Tubing Dimensional Changes During Heat Treating
Dimensional Changes from Heat Treating
A vexing problem for many metals manufacturers, including stainless tubing producers, is dimensional changes resulting from heat treating after a product has been completely machined or fabricated. Because the fabrication work is complete and heat treatment is the final (or nearly final) operation before the product is finished, such unexpected changes can be problematic with limited re-work options. Often, asking the customer for deviation or remaking the part completely are often the best (and yet least desirable) options to resolve such problems.
What causes Dimensional Changes during Heat Treating?
What causes this issue to occur, and why does heat treatment happen at the end of some manufacturing processes in the first place? Fabricating tubing and other machined components is readily accomplished when the product is hard temper, meaning that it has a higher tensile strength---or more simply, rigidity---when compared to annealed tube or bar. This distinction is important because when fixturing tubes for fabrication whether using traditional subtractive machining like mill/lathe work or newer means like electrochemical, EDM or laser, there is much less concern about damaging/bending the parts in production when working with hard temper tubing. Fabricating tube while soft (annealed) can be done, but risk of part fallout is much higher, especially if the tube tolerances are tight and the wall is thin. Therefore, it’s common to complete the fab work and then proceed to heat treatment to transform the product to the desired temper based on customer requirements.
Back to the earlier question of what causes the dimensional changes: several things can throw a wrench into gears of an otherwise well-oiled tubing manufacturing operation. Stainless steel tube chemistry varies lot to lot, with an allowed range for each of the elements comprising an alloy. For example, 304 stainless normally contains 8-11% Nickel, 17-19% Chromium and other lesser elements (with the bulk of the alloy being comprised of Iron). Small differences in chemical composition from lot to lot can play a role in tubing dimensional changes when exposed to heat treatment---and it’s nearly impossible to tightly control the exact chemical makeup because the composition is set far upstream when the metal is melted in an enormous batch for myriad uses in different industries.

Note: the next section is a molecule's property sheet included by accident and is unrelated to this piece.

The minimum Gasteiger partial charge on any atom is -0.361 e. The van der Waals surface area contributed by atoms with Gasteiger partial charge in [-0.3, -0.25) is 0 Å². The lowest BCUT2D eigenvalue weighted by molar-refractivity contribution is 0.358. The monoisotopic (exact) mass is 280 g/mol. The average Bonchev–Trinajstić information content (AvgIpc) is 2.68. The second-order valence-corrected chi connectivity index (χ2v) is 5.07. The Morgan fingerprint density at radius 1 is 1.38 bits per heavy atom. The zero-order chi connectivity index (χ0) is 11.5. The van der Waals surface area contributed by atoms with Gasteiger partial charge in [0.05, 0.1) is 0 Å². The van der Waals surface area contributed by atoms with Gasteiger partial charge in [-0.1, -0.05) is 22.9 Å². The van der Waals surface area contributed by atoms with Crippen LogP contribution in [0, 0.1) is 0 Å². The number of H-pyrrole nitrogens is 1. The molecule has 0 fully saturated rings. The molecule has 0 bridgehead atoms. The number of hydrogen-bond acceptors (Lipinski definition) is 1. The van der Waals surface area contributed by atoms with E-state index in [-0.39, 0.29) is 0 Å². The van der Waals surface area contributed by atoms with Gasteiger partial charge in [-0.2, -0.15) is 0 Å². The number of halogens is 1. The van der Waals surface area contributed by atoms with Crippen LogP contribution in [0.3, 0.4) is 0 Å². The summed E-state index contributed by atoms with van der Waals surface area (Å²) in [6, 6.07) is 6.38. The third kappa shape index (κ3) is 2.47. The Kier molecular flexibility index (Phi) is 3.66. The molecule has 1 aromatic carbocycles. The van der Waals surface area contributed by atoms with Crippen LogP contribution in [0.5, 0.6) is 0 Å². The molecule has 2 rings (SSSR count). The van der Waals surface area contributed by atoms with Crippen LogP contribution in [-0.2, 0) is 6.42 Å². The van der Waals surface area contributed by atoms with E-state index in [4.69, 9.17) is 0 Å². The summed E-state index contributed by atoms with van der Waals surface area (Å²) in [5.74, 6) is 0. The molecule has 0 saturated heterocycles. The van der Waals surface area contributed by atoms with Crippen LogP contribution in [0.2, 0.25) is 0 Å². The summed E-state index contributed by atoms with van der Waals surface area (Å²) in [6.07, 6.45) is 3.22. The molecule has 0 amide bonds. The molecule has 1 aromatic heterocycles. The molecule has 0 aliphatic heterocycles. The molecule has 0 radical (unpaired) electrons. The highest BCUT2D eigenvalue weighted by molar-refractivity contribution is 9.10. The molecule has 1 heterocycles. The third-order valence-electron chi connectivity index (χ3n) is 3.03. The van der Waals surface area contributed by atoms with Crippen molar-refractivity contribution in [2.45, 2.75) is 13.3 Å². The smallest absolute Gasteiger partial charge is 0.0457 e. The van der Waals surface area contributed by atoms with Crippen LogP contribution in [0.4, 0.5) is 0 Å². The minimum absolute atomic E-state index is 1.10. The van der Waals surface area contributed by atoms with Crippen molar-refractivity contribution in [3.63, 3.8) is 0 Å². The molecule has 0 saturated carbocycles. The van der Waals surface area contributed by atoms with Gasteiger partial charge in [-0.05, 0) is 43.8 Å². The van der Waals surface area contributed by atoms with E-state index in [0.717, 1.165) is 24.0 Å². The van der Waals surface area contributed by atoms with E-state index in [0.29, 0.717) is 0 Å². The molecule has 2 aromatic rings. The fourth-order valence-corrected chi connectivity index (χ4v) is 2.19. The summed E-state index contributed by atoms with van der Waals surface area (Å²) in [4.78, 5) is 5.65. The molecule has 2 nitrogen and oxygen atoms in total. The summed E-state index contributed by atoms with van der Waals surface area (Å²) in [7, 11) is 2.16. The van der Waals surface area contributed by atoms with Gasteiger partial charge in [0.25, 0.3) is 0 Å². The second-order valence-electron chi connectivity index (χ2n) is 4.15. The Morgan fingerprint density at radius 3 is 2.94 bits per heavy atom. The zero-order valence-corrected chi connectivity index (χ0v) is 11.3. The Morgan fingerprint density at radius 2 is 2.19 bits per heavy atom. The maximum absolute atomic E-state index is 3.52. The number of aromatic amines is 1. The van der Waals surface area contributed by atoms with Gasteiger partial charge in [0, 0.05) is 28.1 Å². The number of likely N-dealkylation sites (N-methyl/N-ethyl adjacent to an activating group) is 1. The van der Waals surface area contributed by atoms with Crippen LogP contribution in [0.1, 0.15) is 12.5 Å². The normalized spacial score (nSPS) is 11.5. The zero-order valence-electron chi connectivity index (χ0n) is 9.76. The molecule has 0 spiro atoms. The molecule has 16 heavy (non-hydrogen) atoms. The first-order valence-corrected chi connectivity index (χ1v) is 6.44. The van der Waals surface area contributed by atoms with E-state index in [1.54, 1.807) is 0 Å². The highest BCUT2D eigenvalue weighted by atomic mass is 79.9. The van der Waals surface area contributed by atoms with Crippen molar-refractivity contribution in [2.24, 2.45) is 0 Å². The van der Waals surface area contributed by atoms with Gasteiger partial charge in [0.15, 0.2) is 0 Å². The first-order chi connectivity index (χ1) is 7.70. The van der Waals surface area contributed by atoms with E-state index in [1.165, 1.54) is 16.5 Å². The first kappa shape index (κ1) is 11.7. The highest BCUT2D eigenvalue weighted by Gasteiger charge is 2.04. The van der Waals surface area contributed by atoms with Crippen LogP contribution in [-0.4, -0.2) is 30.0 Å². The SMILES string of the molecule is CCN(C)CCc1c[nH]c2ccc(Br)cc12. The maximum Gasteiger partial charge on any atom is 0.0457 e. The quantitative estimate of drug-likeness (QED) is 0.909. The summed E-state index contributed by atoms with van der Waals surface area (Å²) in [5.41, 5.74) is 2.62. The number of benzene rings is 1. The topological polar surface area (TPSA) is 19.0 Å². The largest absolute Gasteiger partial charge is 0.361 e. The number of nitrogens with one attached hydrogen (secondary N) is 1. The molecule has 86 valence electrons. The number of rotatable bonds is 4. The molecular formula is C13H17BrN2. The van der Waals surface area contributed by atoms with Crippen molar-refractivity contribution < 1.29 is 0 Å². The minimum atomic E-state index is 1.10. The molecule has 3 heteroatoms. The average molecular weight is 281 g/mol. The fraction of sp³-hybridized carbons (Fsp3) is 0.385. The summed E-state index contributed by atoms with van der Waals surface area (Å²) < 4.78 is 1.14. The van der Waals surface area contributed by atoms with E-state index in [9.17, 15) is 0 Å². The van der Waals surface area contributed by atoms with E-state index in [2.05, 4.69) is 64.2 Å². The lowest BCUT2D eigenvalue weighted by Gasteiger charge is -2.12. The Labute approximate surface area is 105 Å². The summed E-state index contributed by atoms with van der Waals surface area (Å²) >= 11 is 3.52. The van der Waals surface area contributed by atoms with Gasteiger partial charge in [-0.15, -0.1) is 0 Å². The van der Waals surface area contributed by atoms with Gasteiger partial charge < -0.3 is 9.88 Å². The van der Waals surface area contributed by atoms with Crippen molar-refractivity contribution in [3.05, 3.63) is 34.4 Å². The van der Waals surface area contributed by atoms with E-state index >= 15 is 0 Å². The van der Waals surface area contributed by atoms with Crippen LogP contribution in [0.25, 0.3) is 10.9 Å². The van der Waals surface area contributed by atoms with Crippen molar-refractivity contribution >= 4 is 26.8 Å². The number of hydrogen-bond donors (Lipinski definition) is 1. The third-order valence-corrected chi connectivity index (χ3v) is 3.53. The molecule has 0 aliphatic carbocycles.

The second factor is more controllable, and that is the quality of the furnace and the way that the product is ramped up/down to temperature. Poorly constructed or managed furnaces can lead to temperature changes that are too rapid, too shallow, or allow for uneven heating of the tubing as it’s being processed. Such inconsistencies can result in the part experiencing dimensional changes from a .001” up to 1/64”---and depending on tolerances, these changes can take the part out of tolerance. Changes can occur to any measurable feature on the tube, including outside diameter, inside diameter, length and hole diameters/feature locations.
An important consideration is whether the manufacturer heat treats in-house or uses a subcontractor. It is not uncommon for manufacturers to use subcontractors for heat treatment because of the relatively specialized nature of this equipment and the overhead costs of operating it. Vita maintains in-house heat treatment for most of the products it heat treats, using subcontractors for certain select operations that can’t be accommodated in house. These vendors undergo a qualification process and oversight via our quality management system.
If you require stainless tubing fabricated parts requiring an annealed or heat treated finish, providing generous tolerances where possible can provide some protection against the problems described above. At the very least, engaging in a conversation with the manufacturer regarding what controls they intend to use to prevent dimensional changes is appropriate. In some cases, the decision to perform fabrication operations while the tube is in an annealed state may be made despite the risks to avoid the alternative risk of the part going out of tolerance during heat treatment.